Business Etiquette in China

By Vollmer, Sabine | Journal of Accountancy, December 2012 | Go to article overview

Business Etiquette in China


Vollmer, Sabine, Journal of Accountancy


Faux pas and misunderstandings can easily doom a U.S. business deal in China. To improve chances of a successful venture in China, Len Jui, CPA, a partner at KPMG in Beijing who was educated in the United Kingdom and the United States and worked for the SEC, and Jiake Brownbill, a business culture consultant in the U.K., suggest U.S. executives acquire some essential soft skills:

* Be forthright about your intentions, resources, and goals. Successful business relationships in China are built on trust, loyalty, and honesty, which means Chinese take note of body language, keep track of what foreign investors say and do, and judge them based on their track records. Chinese business people will find out if a foreign investor failed to disclose important information or promised too much.

* Grasp the limitations imposed by a state-run economy. Learning about Chinese regulations, laws, and government policies helps U.S. companies put themselves into the position of their Chinese counterparts and understand the restrictions within the Chinese system. Chinese business partners may be bound by government targets and have little freedom to be creative. For example, structuring a deal so that the Chinese counterpart receives a government incentive is more likely to reduce the costs of the deal than bareknuckle negotiations are.

* Generate goodwill. Treat each encounter as a chance to reach a long-term goal, regardless of whether negotiations are successful. Showing respect toward others is highly esteemed etiquette in China. Diplomacy and tact are required to directly challenge figures of authority. Foreign investors that are looked upon favorably will be invited to bid for contracts.

* Hire a capable translator. Chinese don't expect foreigners to speak the language. But make sure the translator knows technical terms used in your business sector and can properly convey the meaning of figures of speech. …

The rest of this article is only available to active members of Questia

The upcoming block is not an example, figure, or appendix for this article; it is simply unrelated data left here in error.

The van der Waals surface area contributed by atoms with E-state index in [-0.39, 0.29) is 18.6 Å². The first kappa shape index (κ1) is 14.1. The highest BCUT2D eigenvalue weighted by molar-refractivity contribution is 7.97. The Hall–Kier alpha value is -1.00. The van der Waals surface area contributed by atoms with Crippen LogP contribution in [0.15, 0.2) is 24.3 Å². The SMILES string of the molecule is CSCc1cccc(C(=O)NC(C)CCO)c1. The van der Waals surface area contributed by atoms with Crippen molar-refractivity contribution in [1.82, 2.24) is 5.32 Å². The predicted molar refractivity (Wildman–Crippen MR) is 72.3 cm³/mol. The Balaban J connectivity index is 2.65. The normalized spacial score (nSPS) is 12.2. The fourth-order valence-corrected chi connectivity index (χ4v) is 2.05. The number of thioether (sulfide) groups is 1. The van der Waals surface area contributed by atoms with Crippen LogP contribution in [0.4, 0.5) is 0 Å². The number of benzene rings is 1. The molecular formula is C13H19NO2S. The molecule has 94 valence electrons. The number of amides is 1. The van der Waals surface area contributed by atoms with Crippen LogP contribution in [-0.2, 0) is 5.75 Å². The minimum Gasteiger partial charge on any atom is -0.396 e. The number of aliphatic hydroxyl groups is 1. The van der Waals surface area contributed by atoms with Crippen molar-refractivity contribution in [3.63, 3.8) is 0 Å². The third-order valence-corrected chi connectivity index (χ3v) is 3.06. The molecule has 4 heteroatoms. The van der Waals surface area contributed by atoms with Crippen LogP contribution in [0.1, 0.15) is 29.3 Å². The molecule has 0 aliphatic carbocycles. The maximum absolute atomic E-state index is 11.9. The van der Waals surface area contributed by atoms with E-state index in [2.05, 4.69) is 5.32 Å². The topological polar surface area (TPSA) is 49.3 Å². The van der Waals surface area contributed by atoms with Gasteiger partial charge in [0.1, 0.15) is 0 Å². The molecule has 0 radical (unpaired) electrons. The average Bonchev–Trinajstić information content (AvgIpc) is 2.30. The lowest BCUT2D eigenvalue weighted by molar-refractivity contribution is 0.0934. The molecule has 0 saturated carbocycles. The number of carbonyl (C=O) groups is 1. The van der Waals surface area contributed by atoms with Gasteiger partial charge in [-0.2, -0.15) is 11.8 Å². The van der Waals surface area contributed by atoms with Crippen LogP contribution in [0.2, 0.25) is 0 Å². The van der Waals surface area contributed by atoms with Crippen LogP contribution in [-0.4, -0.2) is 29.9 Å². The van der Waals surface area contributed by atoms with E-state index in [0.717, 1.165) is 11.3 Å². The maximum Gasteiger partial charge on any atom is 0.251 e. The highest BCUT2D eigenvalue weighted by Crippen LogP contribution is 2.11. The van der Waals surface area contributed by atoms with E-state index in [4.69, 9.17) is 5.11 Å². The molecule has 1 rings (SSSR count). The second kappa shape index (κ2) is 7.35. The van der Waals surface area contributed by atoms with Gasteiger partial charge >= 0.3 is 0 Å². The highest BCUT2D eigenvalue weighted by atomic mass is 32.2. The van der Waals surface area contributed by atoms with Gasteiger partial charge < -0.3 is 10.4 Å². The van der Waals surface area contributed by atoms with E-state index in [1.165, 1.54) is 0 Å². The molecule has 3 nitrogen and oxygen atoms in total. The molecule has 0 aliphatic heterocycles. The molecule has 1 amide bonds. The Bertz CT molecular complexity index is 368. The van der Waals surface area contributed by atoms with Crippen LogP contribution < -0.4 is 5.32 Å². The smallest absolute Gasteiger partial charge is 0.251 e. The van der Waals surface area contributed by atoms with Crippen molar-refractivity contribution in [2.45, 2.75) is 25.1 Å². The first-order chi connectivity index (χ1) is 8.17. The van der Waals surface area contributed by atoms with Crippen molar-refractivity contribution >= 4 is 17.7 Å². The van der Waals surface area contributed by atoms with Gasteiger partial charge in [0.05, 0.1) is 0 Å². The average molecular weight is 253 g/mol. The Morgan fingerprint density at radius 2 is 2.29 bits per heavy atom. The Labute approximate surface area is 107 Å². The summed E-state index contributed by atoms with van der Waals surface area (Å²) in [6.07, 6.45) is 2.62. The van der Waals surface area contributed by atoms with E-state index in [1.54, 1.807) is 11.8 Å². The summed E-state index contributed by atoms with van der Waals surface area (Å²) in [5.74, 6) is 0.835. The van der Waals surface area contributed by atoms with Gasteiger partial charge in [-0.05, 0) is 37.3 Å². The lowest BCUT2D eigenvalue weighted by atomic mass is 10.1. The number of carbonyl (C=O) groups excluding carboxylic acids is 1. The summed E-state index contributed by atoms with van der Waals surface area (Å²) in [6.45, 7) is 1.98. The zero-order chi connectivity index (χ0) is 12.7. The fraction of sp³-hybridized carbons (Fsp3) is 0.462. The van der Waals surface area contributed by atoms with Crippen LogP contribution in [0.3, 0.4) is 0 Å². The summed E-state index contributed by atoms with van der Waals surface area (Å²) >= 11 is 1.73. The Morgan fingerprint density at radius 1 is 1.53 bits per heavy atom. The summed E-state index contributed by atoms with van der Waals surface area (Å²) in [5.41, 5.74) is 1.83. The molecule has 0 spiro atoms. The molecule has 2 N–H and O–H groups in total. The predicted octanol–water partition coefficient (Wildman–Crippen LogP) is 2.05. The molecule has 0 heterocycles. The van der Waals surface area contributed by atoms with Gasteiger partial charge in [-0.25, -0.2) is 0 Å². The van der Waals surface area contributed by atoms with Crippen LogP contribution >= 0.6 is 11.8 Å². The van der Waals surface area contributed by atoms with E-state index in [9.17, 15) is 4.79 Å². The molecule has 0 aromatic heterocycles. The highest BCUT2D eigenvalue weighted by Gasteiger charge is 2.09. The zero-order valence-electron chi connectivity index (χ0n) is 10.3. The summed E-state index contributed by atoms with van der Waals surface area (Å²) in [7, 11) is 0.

Already a member? Log in now.

Notes for this article

Add a new note
If you are trying to select text to create highlights or citations, remember that you must now click or tap on the first word, and then click or tap on the last word.
One moment ...
Default project is now your active project.
Project items
Notes
Cite this article

Cited article

Style
Citations are available only to our active members.
Buy instant access to cite pages or passages in MLA 8, MLA 7, APA and Chicago citation styles.

(Einhorn, 1992, p. 25)

(Einhorn 25)

(Einhorn 25)

1. Lois J. Einhorn, Abraham Lincoln, the Orator: Penetrating the Lincoln Legend (Westport, CT: Greenwood Press, 1992), 25, http://www.questia.com/read/27419298.

Note: primary sources have slightly different requirements for citation. Please see these guidelines for more information.

Cited article

Business Etiquette in China
Settings

Settings

Typeface
Text size Smaller Larger Reset View mode
Search within

Search within this article

Look up

Look up a word

  • Dictionary
  • Thesaurus
Please submit a word or phrase above.
Print this page

Print this page

Why can't I print more than one page at a time?

Help
Full screen
Items saved from this article
  • Highlights & Notes
  • Citations
Some of your highlights are legacy items.

Highlights saved before July 30, 2012 will not be displayed on their respective source pages.

You can easily re-create the highlights by opening the book page or article, selecting the text, and clicking “Highlight.”

matching results for page

    Questia reader help

    How to highlight and cite specific passages

    1. Click or tap the first word you want to select.
    2. Click or tap the last word you want to select, and you’ll see everything in between get selected.
    3. You’ll then get a menu of options like creating a highlight or a citation from that passage of text.

    OK, got it!

    Cited passage

    Style
    Citations are available only to our active members.
    Buy instant access to cite pages or passages in MLA 8, MLA 7, APA and Chicago citation styles.

    "Portraying himself as an honest, ordinary person helped Lincoln identify with his audiences." (Einhorn, 1992, p. 25).

    "Portraying himself as an honest, ordinary person helped Lincoln identify with his audiences." (Einhorn 25)

    "Portraying himself as an honest, ordinary person helped Lincoln identify with his audiences." (Einhorn 25)

    "Portraying himself as an honest, ordinary person helped Lincoln identify with his audiences."1

    1. Lois J. Einhorn, Abraham Lincoln, the Orator: Penetrating the Lincoln Legend (Westport, CT: Greenwood Press, 1992), 25, http://www.questia.com/read/27419298.

    Cited passage

    Thanks for trying Questia!

    Please continue trying out our research tools, but please note, full functionality is available only to our active members.

    Your work will be lost once you leave this Web page.

    Buy instant access to save your work.

    Already a member? Log in now.

    Search by... Author
    Show... All Results Primary Sources Peer-reviewed

    Oops!

    An unknown error has occurred. Please click the button below to reload the page. If the problem persists, please try again in a little while.